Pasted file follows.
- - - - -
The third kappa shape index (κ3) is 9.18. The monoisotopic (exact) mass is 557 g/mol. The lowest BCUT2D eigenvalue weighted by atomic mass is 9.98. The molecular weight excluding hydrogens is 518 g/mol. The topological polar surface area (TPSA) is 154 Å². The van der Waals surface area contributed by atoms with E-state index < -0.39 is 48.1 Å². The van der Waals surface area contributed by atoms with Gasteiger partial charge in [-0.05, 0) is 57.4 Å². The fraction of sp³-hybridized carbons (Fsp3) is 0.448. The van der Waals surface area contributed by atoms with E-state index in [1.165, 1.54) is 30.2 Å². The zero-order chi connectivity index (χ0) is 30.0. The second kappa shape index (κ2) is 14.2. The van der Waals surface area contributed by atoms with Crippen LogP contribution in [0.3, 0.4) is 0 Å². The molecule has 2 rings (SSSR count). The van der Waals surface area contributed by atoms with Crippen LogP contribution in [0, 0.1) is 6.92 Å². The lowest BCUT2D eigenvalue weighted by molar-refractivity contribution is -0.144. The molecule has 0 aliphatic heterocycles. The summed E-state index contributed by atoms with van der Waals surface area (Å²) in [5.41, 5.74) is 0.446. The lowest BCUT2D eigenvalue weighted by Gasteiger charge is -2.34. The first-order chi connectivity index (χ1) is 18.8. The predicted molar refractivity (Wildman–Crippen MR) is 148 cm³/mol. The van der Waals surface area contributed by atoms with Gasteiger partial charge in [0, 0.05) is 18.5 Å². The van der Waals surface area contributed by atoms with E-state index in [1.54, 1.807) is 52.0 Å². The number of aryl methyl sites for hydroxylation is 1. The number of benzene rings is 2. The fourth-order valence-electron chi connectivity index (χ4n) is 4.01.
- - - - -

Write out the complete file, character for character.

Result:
The third kappa shape index (κ3) is 9.18. The monoisotopic (exact) mass is 557 g/mol. The lowest BCUT2D eigenvalue weighted by atomic mass is 9.98. The molecular weight excluding hydrogens is 518 g/mol. The topological polar surface area (TPSA) is 154 Å². The van der Waals surface area contributed by atoms with E-state index < -0.39 is 48.1 Å². The van der Waals surface area contributed by atoms with Gasteiger partial charge in [-0.05, 0) is 57.4 Å². The fraction of sp³-hybridized carbons (Fsp3) is 0.448. The van der Waals surface area contributed by atoms with E-state index in [1.165, 1.54) is 30.2 Å². The zero-order chi connectivity index (χ0) is 30.0. The second kappa shape index (κ2) is 14.2. The van der Waals surface area contributed by atoms with Crippen LogP contribution in [0.3, 0.4) is 0 Å². The molecule has 2 rings (SSSR count). The van der Waals surface area contributed by atoms with Crippen LogP contribution in [0, 0.1) is 6.92 Å². The lowest BCUT2D eigenvalue weighted by molar-refractivity contribution is -0.144. The molecule has 0 aliphatic heterocycles. The summed E-state index contributed by atoms with van der Waals surface area (Å²) in [5.41, 5.74) is 0.446. The lowest BCUT2D eigenvalue weighted by Gasteiger charge is -2.34. The first-order chi connectivity index (χ1) is 18.8. The predicted molar refractivity (Wildman–Crippen MR) is 148 cm³/mol. The van der Waals surface area contributed by atoms with Gasteiger partial charge in [0, 0.05) is 18.5 Å². The van der Waals surface area contributed by atoms with E-state index in [1.54, 1.807) is 52.0 Å². The number of aryl methyl sites for hydroxylation is 1. The number of benzene rings is 2. The fourth-order valence-electron chi connectivity index (χ4n) is 4.01.